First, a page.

When this is all good and over, give me the grand finale in full, glorious harmony, over and over again, from the West down to the East. You and me, together, we can take the long way home.

– Jon Roketenetz

Jon writes on music, business, and creativity at Unclumsy.com

Tuesday, June 9, 2020

Sunken Ledger

On His First Solo Outing, Mike Tittel Owns His Own Demons

According to Mike Tittel, half of Ohio is sitting at the bottom of Lake Erie and we're probably better off for it. Tittel, a Southern Ohio native and Cincinnati-scene fixture for over 20 years puts it bluntly: "If every drum kit I own was stolen tomorrow," he says, "I'd make more progress just writing songs at my kitchen table than trying to talk my way into another gig in Columbus. Who needs it?" He should know. In the mid 90s, Tittel traveled the country while vacuum-packed in a Ford Econoline as the touring drummer for the iconic power-pop band, Loud Family. Along the way, he absorbed almost everything you need to know about the craft of hook-laden artful deception. He learned a fair bit about songwriting, too. The rest he picked up from a well-worn record collection of XTC, Elvis Costello, Aimee Mann, and every possible incarnation of Westerberg, all clearly just below the surface in his writing.

Back in Cincinnati, Tittel made one more record — 1999s astounding "Let There Be Work" with his band Pidgin — then hit the pause button, set aside the drums, sold the old-school 16-track AMPEX 2" deck, and opted for career of photography and advertising. He waited a full 15 years, then returned in 2014 with the harrowing "44," a stop-motion chronicle of his admittedly complex life at the time. "Friends were concerned," he laughs, but it turned out to mark an awakening. His second act in music, dubbed New Sincerity Works, released the acclaimed "Nowadays" (2015) and "Wonder Lust" (2017) in quick succession, both featuring an all-star cast of the best of the best in Midwest power-pop: Bob Nyswonger of the Psychodots & Bears and Roger Klug among 'em.

With 2020's "Sleeping In," his first true solo endeavor — he plays almost all of the instruments with support from his key comadre, Lauren Bray, of Pretty Birds — Tittel turns down the volume and breaks out the vintage acoustic guitars, but can't get away from the pop sensibilities, no matter which way he swims. From "3AM" to the closing track ("Birds of Murren"), "Sleeping In" lets you in on a little secret: you're gonna hear the paged turns of spiral notebooks, the inked padding of lined legal rule, and the ledgers of lyrics right up close as he skims across the personal and the profane. From the Neil Finn-tinged "Own Your Own Dealings" to "On a Good Day," the songs end up reading like a practical guide to realignment in a world so obviously overturned:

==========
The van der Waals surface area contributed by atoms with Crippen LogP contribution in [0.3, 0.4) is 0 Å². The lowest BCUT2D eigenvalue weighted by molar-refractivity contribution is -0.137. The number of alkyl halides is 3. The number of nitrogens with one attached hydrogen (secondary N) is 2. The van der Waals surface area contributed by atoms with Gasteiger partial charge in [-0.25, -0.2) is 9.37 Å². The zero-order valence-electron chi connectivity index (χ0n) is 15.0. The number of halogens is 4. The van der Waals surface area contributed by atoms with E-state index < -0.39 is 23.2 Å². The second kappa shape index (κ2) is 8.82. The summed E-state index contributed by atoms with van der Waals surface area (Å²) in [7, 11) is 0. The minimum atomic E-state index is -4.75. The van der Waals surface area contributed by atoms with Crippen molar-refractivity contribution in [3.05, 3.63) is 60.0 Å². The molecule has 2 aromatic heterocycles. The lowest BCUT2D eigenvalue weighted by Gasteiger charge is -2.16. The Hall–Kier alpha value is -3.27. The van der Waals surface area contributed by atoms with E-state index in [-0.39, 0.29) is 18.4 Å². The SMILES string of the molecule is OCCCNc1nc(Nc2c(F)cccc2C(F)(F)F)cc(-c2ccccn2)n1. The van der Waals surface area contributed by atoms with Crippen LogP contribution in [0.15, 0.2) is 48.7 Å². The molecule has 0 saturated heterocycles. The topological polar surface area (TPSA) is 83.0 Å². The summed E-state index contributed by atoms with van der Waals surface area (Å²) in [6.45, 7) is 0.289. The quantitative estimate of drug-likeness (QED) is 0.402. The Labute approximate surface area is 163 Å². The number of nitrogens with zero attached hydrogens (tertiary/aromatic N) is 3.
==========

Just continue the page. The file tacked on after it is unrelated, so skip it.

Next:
The seekers of the dreams, those busting at the seams
with losses from the past, it's time to do the math
For Tittel, it's clear that it's no longer enough to be the photographer, the drummer, or the songwriter alone. He's determined to be the observer-in-full and go, as the songwriter Greg Brown would say, "further in," the cinematic and the ineffable in single sentiment, every single time.

"Both the shipwreck and the treasure are resting on the bottom," Tittel notes about the creative process, "waiting for anyone who can hold their breathe."

Watch the album trailer for "Sleeping In" here.

– Jon Roketenetz

Jon is the CEO of GimmeAnother and founder of 3VERB.

PHOTO CREDIT: Michael Wilson

Sunday, February 23, 2020

Black & White

On Location for Aldila Golf in California

Glad to spend a few days shooting for Aldila Golf outside of San Diego with the super-talented adventure photographer, Mike Calabro, this January. A great way to start the year: enthusiastic client, lucky weather, and a stack of quality photos to support social media outreach for a legendary brand. Shown here decked out in his black and white polka-dot DannyShane polo, Mike takes aim.

These days, I pack three cameras for these types of trips: my old Canon with Sigma lens, the new Sony a7 mirrorless with 50mm prime, and the little, simple, perfect Fujifilm X70 which nabbed this photo of Mike.

Check out Mike's work on his Instagram account.

– Jon

Jon is the CEO of GimmeAnother and founder of 3VERB.